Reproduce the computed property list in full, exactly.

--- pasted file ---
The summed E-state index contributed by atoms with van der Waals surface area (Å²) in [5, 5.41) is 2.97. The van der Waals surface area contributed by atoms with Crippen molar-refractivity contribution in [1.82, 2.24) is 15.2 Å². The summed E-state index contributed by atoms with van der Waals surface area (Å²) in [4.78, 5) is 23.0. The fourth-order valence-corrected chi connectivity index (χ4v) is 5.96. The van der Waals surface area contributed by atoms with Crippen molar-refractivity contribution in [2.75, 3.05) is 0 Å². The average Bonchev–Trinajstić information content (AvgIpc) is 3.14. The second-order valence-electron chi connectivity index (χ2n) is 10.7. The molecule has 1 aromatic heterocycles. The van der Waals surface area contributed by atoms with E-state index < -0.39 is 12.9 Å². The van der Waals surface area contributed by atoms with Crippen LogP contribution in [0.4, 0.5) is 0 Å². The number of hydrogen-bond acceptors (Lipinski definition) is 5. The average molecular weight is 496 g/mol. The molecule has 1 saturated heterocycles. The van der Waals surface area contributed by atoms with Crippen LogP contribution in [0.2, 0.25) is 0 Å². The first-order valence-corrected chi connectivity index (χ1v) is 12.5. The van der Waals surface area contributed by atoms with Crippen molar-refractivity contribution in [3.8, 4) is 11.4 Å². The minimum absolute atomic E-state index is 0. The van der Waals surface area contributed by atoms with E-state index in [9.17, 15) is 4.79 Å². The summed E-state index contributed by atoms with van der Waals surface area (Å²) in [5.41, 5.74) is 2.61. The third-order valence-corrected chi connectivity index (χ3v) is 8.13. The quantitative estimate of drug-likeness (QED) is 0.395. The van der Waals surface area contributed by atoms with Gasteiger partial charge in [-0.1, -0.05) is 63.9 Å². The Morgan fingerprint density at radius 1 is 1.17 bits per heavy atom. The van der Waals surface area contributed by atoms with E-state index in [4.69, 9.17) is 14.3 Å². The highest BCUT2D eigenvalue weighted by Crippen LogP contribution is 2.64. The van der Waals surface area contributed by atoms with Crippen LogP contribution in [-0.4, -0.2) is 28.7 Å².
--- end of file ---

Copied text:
The summed E-state index contributed by atoms with van der Waals surface area (Å²) in [5, 5.41) is 2.97. The van der Waals surface area contributed by atoms with Crippen molar-refractivity contribution in [1.82, 2.24) is 15.2 Å². The summed E-state index contributed by atoms with van der Waals surface area (Å²) in [4.78, 5) is 23.0. The fourth-order valence-corrected chi connectivity index (χ4v) is 5.96. The van der Waals surface area contributed by atoms with Crippen molar-refractivity contribution in [2.75, 3.05) is 0 Å². The average Bonchev–Trinajstić information content (AvgIpc) is 3.14. The second-order valence-electron chi connectivity index (χ2n) is 10.7. The molecule has 1 aromatic heterocycles. The van der Waals surface area contributed by atoms with E-state index < -0.39 is 12.9 Å². The van der Waals surface area contributed by atoms with Crippen LogP contribution in [0.4, 0.5) is 0 Å². The number of hydrogen-bond acceptors (Lipinski definition) is 5. The average molecular weight is 496 g/mol. The molecule has 1 saturated heterocycles. The van der Waals surface area contributed by atoms with Crippen LogP contribution in [0.2, 0.25) is 0 Å². The first-order valence-corrected chi connectivity index (χ1v) is 12.5. The van der Waals surface area contributed by atoms with Crippen molar-refractivity contribution in [3.8, 4) is 11.4 Å². The minimum absolute atomic E-state index is 0. The van der Waals surface area contributed by atoms with E-state index in [9.17, 15) is 4.79 Å². The summed E-state index contributed by atoms with van der Waals surface area (Å²) in [5.41, 5.74) is 2.61. The third-order valence-corrected chi connectivity index (χ3v) is 8.13. The quantitative estimate of drug-likeness (QED) is 0.395. The van der Waals surface area contributed by atoms with Gasteiger partial charge in [-0.1, -0.05) is 63.9 Å². The Morgan fingerprint density at radius 1 is 1.17 bits per heavy atom. The van der Waals surface area contributed by atoms with E-state index in [4.69, 9.17) is 14.3 Å². The highest BCUT2D eigenvalue weighted by Crippen LogP contribution is 2.64. The van der Waals surface area contributed by atoms with Crippen LogP contribution in [-0.4, -0.2) is 28.7 Å².